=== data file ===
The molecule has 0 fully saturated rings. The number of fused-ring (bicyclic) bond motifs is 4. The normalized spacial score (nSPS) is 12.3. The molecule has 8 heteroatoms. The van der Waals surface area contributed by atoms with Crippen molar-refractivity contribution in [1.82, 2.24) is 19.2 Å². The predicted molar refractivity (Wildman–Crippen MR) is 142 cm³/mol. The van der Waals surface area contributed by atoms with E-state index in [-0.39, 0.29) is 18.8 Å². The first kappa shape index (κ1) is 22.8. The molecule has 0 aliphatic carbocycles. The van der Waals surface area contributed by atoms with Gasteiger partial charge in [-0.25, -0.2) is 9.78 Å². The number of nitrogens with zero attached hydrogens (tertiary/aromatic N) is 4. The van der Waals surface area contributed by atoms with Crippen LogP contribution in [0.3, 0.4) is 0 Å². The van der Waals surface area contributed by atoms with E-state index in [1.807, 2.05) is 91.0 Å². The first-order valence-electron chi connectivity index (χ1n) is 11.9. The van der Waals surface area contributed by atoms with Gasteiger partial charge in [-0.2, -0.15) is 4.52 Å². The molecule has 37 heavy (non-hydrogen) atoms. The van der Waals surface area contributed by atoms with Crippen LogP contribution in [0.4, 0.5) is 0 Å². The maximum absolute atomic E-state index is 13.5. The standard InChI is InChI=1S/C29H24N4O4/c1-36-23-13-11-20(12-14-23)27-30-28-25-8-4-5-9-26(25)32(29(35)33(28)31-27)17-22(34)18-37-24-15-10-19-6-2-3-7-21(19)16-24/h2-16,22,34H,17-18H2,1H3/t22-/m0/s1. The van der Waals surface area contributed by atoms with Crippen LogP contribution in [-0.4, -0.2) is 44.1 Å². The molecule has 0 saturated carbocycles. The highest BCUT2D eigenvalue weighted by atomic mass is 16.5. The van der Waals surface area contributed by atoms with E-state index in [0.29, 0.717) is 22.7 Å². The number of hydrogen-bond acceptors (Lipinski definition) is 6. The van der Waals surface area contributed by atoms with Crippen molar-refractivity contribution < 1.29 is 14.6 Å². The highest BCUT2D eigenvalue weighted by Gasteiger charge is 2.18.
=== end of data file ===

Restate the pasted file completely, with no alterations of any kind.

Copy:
The molecule has 0 fully saturated rings. The number of fused-ring (bicyclic) bond motifs is 4. The normalized spacial score (nSPS) is 12.3. The molecule has 8 heteroatoms. The van der Waals surface area contributed by atoms with Crippen molar-refractivity contribution in [1.82, 2.24) is 19.2 Å². The predicted molar refractivity (Wildman–Crippen MR) is 142 cm³/mol. The van der Waals surface area contributed by atoms with E-state index in [-0.39, 0.29) is 18.8 Å². The first kappa shape index (κ1) is 22.8. The molecule has 0 aliphatic carbocycles. The van der Waals surface area contributed by atoms with Gasteiger partial charge in [-0.25, -0.2) is 9.78 Å². The number of nitrogens with zero attached hydrogens (tertiary/aromatic N) is 4. The van der Waals surface area contributed by atoms with Crippen LogP contribution in [0.3, 0.4) is 0 Å². The van der Waals surface area contributed by atoms with E-state index in [1.807, 2.05) is 91.0 Å². The first-order valence-electron chi connectivity index (χ1n) is 11.9. The van der Waals surface area contributed by atoms with Gasteiger partial charge in [-0.2, -0.15) is 4.52 Å². The molecule has 37 heavy (non-hydrogen) atoms. The van der Waals surface area contributed by atoms with Crippen LogP contribution in [0.4, 0.5) is 0 Å². The maximum absolute atomic E-state index is 13.5. The standard InChI is InChI=1S/C29H24N4O4/c1-36-23-13-11-20(12-14-23)27-30-28-25-8-4-5-9-26(25)32(29(35)33(28)31-27)17-22(34)18-37-24-15-10-19-6-2-3-7-21(19)16-24/h2-16,22,34H,17-18H2,1H3/t22-/m0/s1. The van der Waals surface area contributed by atoms with Crippen LogP contribution in [-0.4, -0.2) is 44.1 Å². The molecule has 0 saturated carbocycles. The highest BCUT2D eigenvalue weighted by atomic mass is 16.5. The van der Waals surface area contributed by atoms with E-state index in [0.29, 0.717) is 22.7 Å². The number of hydrogen-bond acceptors (Lipinski definition) is 6. The van der Waals surface area contributed by atoms with Crippen molar-refractivity contribution < 1.29 is 14.6 Å². The highest BCUT2D eigenvalue weighted by Gasteiger charge is 2.18.